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Tweetmail No. 54: Picks, Trades & Centers

by Michael Smith / Carolina Hurricanes
Michael Smith

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Hello and welcome to a weekly feature on in which I take your Twitter questions about the Carolina Hurricanes or other assorted topics and answer them in mailbag form. Hopefully, the final product is insightful to some degree, and maybe we have some fun along the way.

Let’s get to it.

If every condition is met, how many picks do we have in this year’s draft? – Tom H. (@GalaxiusMaximus)

Eleven. Yes, 11.

That would be the most picks in one draft for the franchise since 1992, when the draft spanned 11 rounds. And, it’s worth noting that six of those 11 picks would be in the top 100.

Currently, the Hurricanes hold 10 picks, which is comprised of one of their own in each of the draft’s seven rounds, Arizona’s pick in the fourth round, Ottawa’s pick in the sixth round and Winnipeg’s pick either in the fifth round (if they make the playoffs) or sixth round (if they don’t make the playoffs). The 11th pick comes into play in the likely event that the Los Angeles Kings make the playoffs; if they do not qualify for the postseason this year, the pick is lottery protected, and the Canes will receive their first-rounder in 2016.

Having this amount of picks gives the Hurricanes options come the offseason. Do they use all of the picks on players on draft day? Do they package picks in trades for players or to move up? These are all questions General Manager Ron Francis and his staff can ponder.

In any case, it’s the first step in building toward the future.

“I know Ronnie is committed to getting this thing turned around. We need more depth; we need more depth here in Carolina, and we need more depth in Charlotte. That’s what we’re going to undertake,” head coach Bill Peters said after Monday’s morning skate in Chicago. “We have to draft well, and then after that we have to develop well. Then, we have to continue to get better. It’s a process.”

What’s a day in the life of a newly-traded player like? – Becca (@beccarvn)

It certainly varies from situation to situation, but for this question, let’s look at Jack Hillen’s Saturday in which he was traded from the Washington Capitals to the Canes.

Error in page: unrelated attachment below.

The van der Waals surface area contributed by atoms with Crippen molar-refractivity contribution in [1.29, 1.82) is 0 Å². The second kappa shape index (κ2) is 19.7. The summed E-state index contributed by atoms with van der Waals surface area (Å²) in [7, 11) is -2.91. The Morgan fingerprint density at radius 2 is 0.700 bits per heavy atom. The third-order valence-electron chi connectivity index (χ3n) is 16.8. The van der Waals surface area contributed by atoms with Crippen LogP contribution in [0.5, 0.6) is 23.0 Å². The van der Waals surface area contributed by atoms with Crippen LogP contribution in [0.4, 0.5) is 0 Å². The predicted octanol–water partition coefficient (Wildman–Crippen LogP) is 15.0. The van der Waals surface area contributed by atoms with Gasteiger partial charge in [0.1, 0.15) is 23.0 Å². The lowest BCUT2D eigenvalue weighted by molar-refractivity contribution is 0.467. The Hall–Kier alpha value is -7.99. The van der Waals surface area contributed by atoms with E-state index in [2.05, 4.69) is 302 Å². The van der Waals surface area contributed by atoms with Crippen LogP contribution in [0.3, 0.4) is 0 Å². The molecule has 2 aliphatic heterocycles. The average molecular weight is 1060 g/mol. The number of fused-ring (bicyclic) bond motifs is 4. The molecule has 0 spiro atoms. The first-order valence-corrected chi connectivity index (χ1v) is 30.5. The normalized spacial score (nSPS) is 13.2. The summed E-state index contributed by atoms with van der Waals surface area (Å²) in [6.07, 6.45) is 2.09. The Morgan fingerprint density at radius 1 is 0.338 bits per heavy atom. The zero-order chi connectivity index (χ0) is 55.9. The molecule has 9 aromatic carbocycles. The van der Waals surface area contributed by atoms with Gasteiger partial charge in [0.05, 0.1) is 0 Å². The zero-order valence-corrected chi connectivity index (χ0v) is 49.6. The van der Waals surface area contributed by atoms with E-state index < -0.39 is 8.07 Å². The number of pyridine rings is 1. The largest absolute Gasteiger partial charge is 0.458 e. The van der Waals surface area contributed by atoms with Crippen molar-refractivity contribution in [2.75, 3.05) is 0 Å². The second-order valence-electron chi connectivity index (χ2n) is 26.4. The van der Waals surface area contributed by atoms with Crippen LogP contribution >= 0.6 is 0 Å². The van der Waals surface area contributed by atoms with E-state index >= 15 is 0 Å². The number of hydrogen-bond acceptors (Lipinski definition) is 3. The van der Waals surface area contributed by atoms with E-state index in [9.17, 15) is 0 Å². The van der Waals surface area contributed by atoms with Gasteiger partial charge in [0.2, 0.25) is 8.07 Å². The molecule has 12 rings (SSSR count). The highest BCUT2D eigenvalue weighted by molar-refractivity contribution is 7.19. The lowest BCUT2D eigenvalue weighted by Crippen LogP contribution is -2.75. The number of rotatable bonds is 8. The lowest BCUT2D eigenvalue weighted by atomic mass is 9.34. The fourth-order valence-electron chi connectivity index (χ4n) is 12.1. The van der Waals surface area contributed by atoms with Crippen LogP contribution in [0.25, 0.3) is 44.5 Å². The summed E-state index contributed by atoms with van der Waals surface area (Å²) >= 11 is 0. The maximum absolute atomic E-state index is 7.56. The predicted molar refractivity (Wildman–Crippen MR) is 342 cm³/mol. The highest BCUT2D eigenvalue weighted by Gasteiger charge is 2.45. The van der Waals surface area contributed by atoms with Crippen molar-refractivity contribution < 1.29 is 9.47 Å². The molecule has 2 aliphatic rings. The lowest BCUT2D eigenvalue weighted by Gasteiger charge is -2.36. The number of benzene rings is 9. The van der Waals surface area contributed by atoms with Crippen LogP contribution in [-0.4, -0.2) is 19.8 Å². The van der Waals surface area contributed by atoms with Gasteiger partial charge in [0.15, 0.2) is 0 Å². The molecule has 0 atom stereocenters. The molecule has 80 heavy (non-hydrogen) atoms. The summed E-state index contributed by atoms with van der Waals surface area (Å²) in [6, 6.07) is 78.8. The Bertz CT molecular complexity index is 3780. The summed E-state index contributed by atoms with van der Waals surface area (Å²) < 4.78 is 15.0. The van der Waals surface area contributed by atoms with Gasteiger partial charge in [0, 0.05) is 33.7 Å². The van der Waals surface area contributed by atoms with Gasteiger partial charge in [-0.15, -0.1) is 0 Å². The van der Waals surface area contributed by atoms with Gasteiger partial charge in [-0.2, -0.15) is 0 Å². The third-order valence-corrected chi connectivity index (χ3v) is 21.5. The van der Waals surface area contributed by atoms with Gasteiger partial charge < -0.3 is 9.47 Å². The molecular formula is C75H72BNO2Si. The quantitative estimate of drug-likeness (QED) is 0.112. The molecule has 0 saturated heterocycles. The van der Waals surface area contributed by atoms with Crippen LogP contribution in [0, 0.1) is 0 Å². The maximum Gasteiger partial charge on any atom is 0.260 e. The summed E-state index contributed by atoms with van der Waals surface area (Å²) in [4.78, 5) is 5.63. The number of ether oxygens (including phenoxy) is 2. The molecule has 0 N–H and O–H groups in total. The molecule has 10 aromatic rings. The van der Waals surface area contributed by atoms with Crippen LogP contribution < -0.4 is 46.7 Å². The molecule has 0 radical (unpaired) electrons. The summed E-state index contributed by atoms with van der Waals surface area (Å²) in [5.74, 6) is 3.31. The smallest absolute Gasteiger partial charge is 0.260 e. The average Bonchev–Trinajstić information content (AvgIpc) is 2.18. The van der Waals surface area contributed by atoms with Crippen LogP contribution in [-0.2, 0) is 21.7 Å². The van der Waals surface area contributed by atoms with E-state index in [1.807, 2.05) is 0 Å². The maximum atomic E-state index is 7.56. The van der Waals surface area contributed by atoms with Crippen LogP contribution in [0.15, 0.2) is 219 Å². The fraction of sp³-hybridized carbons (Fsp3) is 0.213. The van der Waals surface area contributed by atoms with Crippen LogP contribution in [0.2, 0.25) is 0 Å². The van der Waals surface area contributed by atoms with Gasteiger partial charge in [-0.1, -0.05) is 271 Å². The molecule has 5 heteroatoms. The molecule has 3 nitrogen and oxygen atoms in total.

After playing against his would-be new team in Raleigh on Friday night, Hillen and the Caps flew back to D.C., and the Canes jetted for Long Island. The next morning, Hillen woke up and was preparing to practice with the Caps when he was called into an office with General Manager Brian MacLellan and head coach Barry Trotz and informed of the trade.

In the early afternoon, he was back on an airplane en route to LaGuardia in advance of the Canes’ 5 p.m. faceoff against the New York Islanders. He arrived at the rink in time for warm-ups, and a short while later, he was playing in a back-to-back in which, hours before, he had no idea he’d be involved.

There was only enough time for a very basic crash-course in the Canes’ systems, but ultimately it’s still the game of hockey.

“I’m a hockey player and they want you to play hockey. I went out there and did the best I could on such short notice,” he said after the game. “I thought we did pretty well tonight. Any time you come in here and beat one of the best teams in the league, you must be doing something right.”

In his postgame interview, the drain of the day was evident on his face.

“It was a whirlwind day, and I’m pretty tired,” he said. “I’ll get some rest on the plane and tonight. It’s just a crazy day, and I’m glad to get that first one out of the way.”

Making the trade on the tarmac the night prior would have been much easier, I joked.

“It’s part of the business. I’m not going to lie: the trade really caught me off guard. I didn’t expect that,” he said. “I’m excited to be here, but it’s definitely been a draining day.”

Now having played his first weekend with the team and the trade deadline passed, Hillen traveled back to Washington, D.C. on Wednesday to see his family, pack up some belongings and retrieve his vehicle – things he, of course, didn’t have time to do on such short notice on the weekend.

I understand Elias Lindholm will get a look at center, but do you think we will ever see Eric Staal back at center? – Jeremy H. (@hart_jerm)

Yes, and perhaps sooner rather than later.

Though lines at Wednesday’s practice had no bearing on Friday’s game – Jay McClement was filling in on defense in Hillen’s absence, and we know McClement is going to be the team’s fourth-line center – the Staals were centering two different lines, something that could be explored in the weeks ahead.

“We might do that,” Peters said after practice. “We’ve got all the freedom in the world. We’ve got to make sure we know exactly what we have.”

Lindholm, as you mentioned, is likely going to get a look at center, too. The 20-year-old forward projects as an NHL center, but he’s played the wing primarily early in his career.

“I definitely want to,” Peters said of slotting Lindholm at center. “At some point before we’re done, we’ll have him in the middle for a sequence of games.”

In the final 20 games of the season, line combinations could be somewhat fluid as the coaching staff evaluates the pieces they have.

“Everything is fair game. We can’t go into the summer wondering if a guy can play in a certain situation,” Peters said. “We have to have the answers.”


Join me next week for more questions and more answers!

If you have a question you’d like answered or you’d like to discuss THE LAST MAN ON EARTH, you can find me on Twitter at @MSmithCanes (or drop an email here).

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